4th Sunday in Lent – 10 Mar 13 – Lætare

François Couperin

François Couperin

Opening Voluntary: “Elevation” – Tierce en Taille – François Couperin (1668-1733)

Final Voluntary:Deo Gratias” Petit Plein Jeu – François Couperin (1668-1733)

Both of today’s incidental organ works are compositions of the French Classical Period master composer, François Couperin (1668-1733) known often by his title of “Couperin Le Grand” or “the great Couperin” in order to distinguish him from other composers and organists of this French musical dynasty. Couperin was born in Paris on 10th November, 1688 and was taught initially by his father Charles until his death and then later by Jacques Thomelin, who was organist to Louis XIV. At the age of only 17 years, Couperin followed his father as organist of the great Paris church of St. Gervais.  He succeeded his teacher, Thomelin, in 1695 as the titular organist of the Chapelle Royale at the palace of Versailles and was styled “organiste du Roi” (organist to the King) by appointment of Louis XIV.

Although Couperin composed many pieces for voices, harpsichord and various instruments, only one of his organ compositions survives – his two-part masterwork of the organ masses, respectively titled “for the Parishes” and “for the Convents.”  These works were composed by Couperin when he was quite young, and he was granted a license  from Louis XIV to publish them in about 1690, when only 21 years of age.   Both works are in a style, popular at the time, known as “alternatim” organ masses in which lines of plainchants of the mass were sung in “alternation” with solo organ music.  There were, as well, pieces such as “offertories” and “elevations” set as musical accompaniments to their respective liturgical actions.

Both our opening and closing voluntaries are from the “Mass for the Convents” intended for use in convents and abbeys.  Although the “Mass for the Parishes” is clearly based on the Gregorian plainchant mass, Cunctipotens genitor Deus, the mass for the Convents is based on no recognizable plainchant melody.  Speculatively, it is believed that it was written in this manner as each religious institution typically maintained its own, non-standard collection of chant music.

Following typical French practice, each organ piece is subtitled with a notation that indicates the intended registration (selection of stops) to be used (and which we must, understandably, adapt for our non-French style organ).  These “standardized” registrations were also typically associated with a particular style or texture of musical composition such that the “Tierce on Taille” for example, has the melody in a clear solo registration in the tenor line and is typically played rather slowly and is also greatly ornamented and embellished.  Such pieces made extensive use of the French practice of “notes inégales” in which the performer varies the written note lengths/rhythms according to musical taste and established convention to create an individualistic and more expressive musical performance.  The closing voluntary is designated a “Petit Plein Jeu,”  essentially a small, “full organ” registration.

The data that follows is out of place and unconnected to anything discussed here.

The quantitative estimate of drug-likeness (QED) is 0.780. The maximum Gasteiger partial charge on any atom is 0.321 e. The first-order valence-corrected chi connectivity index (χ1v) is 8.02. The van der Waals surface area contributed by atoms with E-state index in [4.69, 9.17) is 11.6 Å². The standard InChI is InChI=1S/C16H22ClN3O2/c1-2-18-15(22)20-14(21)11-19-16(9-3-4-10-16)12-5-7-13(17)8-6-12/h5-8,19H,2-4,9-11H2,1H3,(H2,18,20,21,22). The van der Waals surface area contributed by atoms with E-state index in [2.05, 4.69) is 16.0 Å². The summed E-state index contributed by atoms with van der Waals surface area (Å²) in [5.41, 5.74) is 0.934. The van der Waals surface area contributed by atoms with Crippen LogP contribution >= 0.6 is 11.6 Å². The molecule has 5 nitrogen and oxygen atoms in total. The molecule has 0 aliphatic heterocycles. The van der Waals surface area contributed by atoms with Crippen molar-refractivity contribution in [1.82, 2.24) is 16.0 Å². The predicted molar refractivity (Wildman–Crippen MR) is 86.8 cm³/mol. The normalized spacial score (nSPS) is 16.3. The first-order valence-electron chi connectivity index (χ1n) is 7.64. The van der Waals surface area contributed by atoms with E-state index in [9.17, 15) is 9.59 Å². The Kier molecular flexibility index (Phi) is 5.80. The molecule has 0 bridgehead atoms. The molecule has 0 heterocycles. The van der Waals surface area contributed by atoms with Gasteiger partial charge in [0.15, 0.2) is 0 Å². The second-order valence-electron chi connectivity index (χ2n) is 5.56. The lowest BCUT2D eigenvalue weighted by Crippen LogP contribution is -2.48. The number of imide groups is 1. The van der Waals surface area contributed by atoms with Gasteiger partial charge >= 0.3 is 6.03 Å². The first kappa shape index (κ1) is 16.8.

2d Sunday after Epiphany – 20 Jan 13

The Hymnal 1982

Opening Voluntary: Liebster Jesu, wir sind Hier – J. G. Walther (1684-1748)

 At Communion: Liebster Jesu, wir sind Hier – J. G. Walther (1684-1748)

Closing Voluntary: Erhalt uns, Her, bei deinem Wort – A. W. Leupold (1868-1940)

The Hymnal as Poetry Anthology

It is probably safe to say that there are nearly no Episcopalians or Anglicans who do not have in their homes a copy of the Scriptures, and most also possess a copy of the Book of Common Prayer.  It is likely. however, that a large number do not personally own a copy of the Hymnal 1982. Perceived as a book intended for corporate worship in the church, it is assumed that it has no meaningful place in our personal and devotional lives at home.  This belief, however, is one that probably merits a reexamination.  What is often missed by those who do not read music or play an instrument, is the fact that the large majority of so-called hymns did not start their existence as primarily songs  but as religious poetry.  In hymnals in the U.S. , it is our custom that the words of hymns are usually “interlined,” meaning that they are placed between the upper and lower staves of music . While this may render a text easier to sing, it results, to a degree, in a loss of the understanding that hymn texts are poetry in their own right.  Anyone who has had a chance to visit the U.K. or to use English/British hymnals, will see that they are usually produced in a manner such that the hymn tune occupies a place of its own at the top of the page, and the hymn text is presented separately below, intentionally emphasizing the integrity of the text as an independent literary work.

Hymnal 1982 contributor and well-known church musician, Alec Wyton, once wryly commented that, “Episcopalians would sing any heresy to a good tune.” Assembling a collection of good tunes was not, however, the only motivation of the compilers of the Hymnal 1982. Among the stated objectives of the Standing Commission on Church Music was “to prepare a body of texts which presents the Christian faith with clarity and integrity.”  The preface to the Hymnal 1982 reads that “the Commission looked for theological orthodoxy, poetic beauty, and integrity of meaning.” Critics of our authorized hymnal sometimes disparage it as a collection of outdated 17th century words and music, but a survey of the index of “Authors, Translators and Sources” (see p. 936), quickly dispels that myth.  In fact, some of the greatest Christian poets from antiquity to the 20th century are represented in one or sometimes several works, and this excludes works drawn from scriptural sources that date to antiquity.

There is no doubt that prayer and the regular reading of Scripture are foundational for our devotional lives. In a time when “resolutions” for the new year are high in our thoughts, I invite you to consider obtaining and using a Hymnal 1982 in your regular devotional practice. There are a number of indices and groupings within the cover of the hymnal to help you in selection, or simply consider “leafing” through and letting a text catch your eye. Try to disregard for the moment the music, and read the text slowly and thoughtfully as poetry or prayer.  You may be surprised at how meaningful this practice can become.